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SLU bars longtime adviser from newspaper.

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Google the name Avis Meyer at Saint Louis University and you'll find him described as "one of the most honored teaching faculty on campus."

There's a long list of his teaching awards; an alumni survey called him "one of the 10 most memorable, influential and effective teachers at SLU."

His bio has him teaching journalism, writing, editing and film courses ... and serving as faculty adviser since 1974 for the University News student newspaper.

But his role as the official newspaper adviser was ended a few years ago by the Rev. Lawrence Biondi, SLU's president. And now, Meyer has been barred from the newsroom altogether.

Many of the students and faculty, including Meyer himself, say Biondi wants to fire him by contriving a case against him to negate the protection Meyer has as a tenured professor.

The long simmering animosity between the two men--Meyer is 66, Biondi 69--has become a bitter personal battle and looks like it's coming to a head. This fall, if Meyer continues to show up at the paper, where the students welcome his advice, that could be the infraction Biondi is looking for to fire him.

During his 20 years as president, Biondi has never met or talked with Meyer. Biondi has said he does not try to control the student newspaper, but Meyer says he gets blamed for anything that appears in the paper that Biondi construes as negative to him or the school. Meyer says Biondi uses bullying tactics in his efforts to stifle the independent voice of student journalists and wants to use the paper for favorable public relations.

'Block your access to the newsroom'

Biondi, a Jesuit, stays behind the scenes and has his subordinates carry out the offensive against Meyer, such as when Provost Joe Weixlmann last month told Meyer that his presence at the newspaper as an unofficial adviser, "no longer contributes to the smooth running of the paper" and that Meyer is "no longer to be routinely present in the U. News suite as a volunteer."

Weixlmann, in his e-mail to Meyer, said if he didn't comply, I will be forced to take actions to block your access to the newsroom."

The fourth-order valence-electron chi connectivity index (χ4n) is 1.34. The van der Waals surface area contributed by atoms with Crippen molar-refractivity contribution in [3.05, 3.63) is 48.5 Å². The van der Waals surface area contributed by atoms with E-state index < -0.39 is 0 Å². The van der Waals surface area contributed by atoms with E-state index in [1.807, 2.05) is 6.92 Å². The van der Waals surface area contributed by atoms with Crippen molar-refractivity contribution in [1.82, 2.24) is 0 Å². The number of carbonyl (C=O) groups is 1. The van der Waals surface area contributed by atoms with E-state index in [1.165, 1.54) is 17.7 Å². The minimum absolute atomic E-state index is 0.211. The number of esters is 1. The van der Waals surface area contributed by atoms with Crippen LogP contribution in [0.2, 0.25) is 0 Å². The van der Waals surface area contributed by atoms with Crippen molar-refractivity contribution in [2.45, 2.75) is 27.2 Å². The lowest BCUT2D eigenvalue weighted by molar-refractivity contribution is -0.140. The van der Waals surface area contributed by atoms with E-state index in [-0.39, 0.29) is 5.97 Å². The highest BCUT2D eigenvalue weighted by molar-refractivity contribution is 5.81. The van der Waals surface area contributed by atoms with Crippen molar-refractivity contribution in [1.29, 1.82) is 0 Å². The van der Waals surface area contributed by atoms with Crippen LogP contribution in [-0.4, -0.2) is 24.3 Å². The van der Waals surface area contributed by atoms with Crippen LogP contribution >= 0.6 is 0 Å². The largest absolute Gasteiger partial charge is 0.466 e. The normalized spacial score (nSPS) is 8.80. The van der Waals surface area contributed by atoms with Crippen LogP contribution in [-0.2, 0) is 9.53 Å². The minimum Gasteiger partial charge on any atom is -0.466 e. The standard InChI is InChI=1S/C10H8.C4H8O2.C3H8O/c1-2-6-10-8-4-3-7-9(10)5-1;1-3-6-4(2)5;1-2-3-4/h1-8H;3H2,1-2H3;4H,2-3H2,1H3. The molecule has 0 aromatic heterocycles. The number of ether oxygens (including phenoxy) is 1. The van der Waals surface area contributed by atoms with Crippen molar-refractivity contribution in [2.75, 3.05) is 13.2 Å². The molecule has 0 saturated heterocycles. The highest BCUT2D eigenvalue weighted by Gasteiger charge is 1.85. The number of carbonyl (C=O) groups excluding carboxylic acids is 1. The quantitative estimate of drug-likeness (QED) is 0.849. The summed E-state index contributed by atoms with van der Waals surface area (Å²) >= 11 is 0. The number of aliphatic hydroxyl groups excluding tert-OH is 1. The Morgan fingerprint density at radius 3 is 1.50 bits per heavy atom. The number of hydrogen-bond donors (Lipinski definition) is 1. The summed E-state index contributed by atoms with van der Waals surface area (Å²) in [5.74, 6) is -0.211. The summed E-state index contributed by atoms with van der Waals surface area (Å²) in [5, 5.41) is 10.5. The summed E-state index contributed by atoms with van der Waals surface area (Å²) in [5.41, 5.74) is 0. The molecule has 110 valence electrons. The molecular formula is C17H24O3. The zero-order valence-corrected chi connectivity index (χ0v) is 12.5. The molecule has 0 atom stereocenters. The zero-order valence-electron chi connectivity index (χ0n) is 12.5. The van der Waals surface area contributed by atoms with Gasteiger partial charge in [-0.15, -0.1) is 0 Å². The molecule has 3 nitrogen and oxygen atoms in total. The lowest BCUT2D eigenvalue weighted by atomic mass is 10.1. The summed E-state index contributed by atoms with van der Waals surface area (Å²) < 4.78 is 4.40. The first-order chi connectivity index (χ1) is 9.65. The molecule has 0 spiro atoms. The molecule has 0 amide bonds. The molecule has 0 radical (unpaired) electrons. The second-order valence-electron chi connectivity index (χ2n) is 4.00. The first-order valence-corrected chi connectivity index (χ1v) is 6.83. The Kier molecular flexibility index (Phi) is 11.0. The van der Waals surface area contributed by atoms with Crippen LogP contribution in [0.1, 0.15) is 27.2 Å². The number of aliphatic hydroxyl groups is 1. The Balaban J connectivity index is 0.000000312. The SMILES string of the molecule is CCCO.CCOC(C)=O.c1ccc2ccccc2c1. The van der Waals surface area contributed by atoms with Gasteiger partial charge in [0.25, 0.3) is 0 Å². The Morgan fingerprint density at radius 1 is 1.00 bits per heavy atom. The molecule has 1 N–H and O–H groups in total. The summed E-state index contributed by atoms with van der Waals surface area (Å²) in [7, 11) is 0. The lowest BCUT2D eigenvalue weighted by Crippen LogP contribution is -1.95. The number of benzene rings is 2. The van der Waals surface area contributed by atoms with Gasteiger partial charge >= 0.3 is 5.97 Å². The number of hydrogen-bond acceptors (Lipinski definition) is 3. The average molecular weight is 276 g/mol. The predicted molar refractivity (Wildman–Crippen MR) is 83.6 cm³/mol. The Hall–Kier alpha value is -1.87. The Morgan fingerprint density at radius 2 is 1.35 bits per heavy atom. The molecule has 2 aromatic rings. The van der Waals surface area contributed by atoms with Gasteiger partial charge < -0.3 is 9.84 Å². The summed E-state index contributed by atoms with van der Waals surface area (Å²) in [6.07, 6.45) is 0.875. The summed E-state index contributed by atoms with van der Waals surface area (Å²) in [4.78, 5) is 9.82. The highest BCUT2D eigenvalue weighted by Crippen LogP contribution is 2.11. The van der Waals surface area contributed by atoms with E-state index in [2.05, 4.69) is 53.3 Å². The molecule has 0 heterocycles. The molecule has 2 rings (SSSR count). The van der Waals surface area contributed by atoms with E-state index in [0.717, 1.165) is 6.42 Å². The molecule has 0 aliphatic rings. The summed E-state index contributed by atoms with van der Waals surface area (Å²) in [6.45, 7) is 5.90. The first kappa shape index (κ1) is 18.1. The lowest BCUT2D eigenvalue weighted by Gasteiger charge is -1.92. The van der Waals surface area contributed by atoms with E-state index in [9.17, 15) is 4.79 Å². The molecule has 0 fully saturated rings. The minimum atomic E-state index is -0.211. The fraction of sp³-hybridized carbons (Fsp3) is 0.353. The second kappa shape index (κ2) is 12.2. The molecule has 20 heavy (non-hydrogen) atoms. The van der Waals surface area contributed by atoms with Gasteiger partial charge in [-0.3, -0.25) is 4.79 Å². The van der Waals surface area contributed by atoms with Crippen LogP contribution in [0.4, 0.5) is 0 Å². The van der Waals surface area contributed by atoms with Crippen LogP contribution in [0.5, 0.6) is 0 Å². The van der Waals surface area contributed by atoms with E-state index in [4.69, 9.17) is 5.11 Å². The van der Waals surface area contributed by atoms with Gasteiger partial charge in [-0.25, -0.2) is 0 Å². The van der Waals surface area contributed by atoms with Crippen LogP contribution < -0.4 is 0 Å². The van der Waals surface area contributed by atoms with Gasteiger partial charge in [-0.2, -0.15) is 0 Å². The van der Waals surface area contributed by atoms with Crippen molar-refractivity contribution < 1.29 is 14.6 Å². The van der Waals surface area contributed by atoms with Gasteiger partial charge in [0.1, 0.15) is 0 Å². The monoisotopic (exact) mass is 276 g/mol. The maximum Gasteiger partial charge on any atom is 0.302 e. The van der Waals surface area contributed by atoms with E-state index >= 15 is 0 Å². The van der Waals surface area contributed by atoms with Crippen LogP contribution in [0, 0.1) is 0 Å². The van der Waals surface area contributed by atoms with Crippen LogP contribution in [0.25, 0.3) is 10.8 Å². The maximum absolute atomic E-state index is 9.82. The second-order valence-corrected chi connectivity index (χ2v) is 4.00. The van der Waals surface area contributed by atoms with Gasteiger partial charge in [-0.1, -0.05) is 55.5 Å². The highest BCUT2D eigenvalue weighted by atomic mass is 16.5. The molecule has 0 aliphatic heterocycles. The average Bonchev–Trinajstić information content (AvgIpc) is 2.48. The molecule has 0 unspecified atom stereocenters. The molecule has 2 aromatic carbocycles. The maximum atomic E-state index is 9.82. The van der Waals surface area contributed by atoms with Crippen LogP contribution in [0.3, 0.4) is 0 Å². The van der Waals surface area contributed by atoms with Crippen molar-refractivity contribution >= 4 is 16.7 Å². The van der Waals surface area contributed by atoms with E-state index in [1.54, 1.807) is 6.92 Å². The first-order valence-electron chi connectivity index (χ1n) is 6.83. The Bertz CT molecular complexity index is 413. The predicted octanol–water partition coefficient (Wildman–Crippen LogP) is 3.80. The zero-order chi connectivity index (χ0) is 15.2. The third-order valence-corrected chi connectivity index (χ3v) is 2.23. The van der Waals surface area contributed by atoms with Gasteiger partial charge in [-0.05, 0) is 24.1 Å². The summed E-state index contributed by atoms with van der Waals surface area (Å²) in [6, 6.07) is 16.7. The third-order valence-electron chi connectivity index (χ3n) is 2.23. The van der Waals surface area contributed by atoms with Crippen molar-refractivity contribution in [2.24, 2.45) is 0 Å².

It created an image of several security men hauling Meyer away--several because Meyer is built like a football lineman. But a physical encounter is not expected, despite Weixlmann's choice of words, SJR was told by university spokesman Jeff Fowler.

Biondi declined to answer questions from SJR over this latest dustup, but said he agrees with comments made by Weixlmann. He made it sound as if Weixlmann was doing this on his own initiative. (In 2006, Weixlmann told Meyer his $1,500 stipend for advising the paper was being ended but "this decision is in no way meant to limit your interaction with students, which students and faculty tell me has been extremely valuable over the years.")

Last October, the university filed a lawsuit in federal court against Meyer, alleging trademark infringement. It was the result of Meyer moving to incorporate the student paper's name in a non-profit entity at a time last year when the administration indicated it might force the paper off campus. A new charter for the newspaper was enacted by the administration giving officials more control over the newspaper's editors. The threat of having to go off campus or completely online went away. Meyer forgot about his registering the name with the Missouri Secretary of State, but the action would come back to bite him.

While Meyer was out of the country last summer, lawyer Frank B. Janoski of the big downtown law firm of Lewis, Rice & Fingersh sent letters demanding that Meyer give up the claim to the name of the University News. When Meyer returned, he complied with the request, but seven weeks later Janoski filed a lawsuit anyway. The suit seeks to have Meyer pay SLU's legal expenses, now said to have grown to more than $40,000 because of several delays, depositions and requests for information, including Meyer's teaching syllabi for the last 30 years.

Meyer has had to pay out several thousand dollars for his defense, but said he has been advised by his lawyer not to discuss the suit. He has made public statements in SJR and other publications saying Biondi is trying to weaken the paper and get rid of him--now by using money as a weapon. He was quoted in a St Louis Magazine article as calling Biondi a "weasel."

Biondi faults SJR stories

Last December Biondi sent an e-mail reply to SJR after he was asked about the lawsuit. He said SJR favored Meyer in its stories, which he said were not balanced. He noted correctly that Meyer and the author of this story had both worked at the St. Louis Post-Dispatch and were co-editors of a few issues of SJR.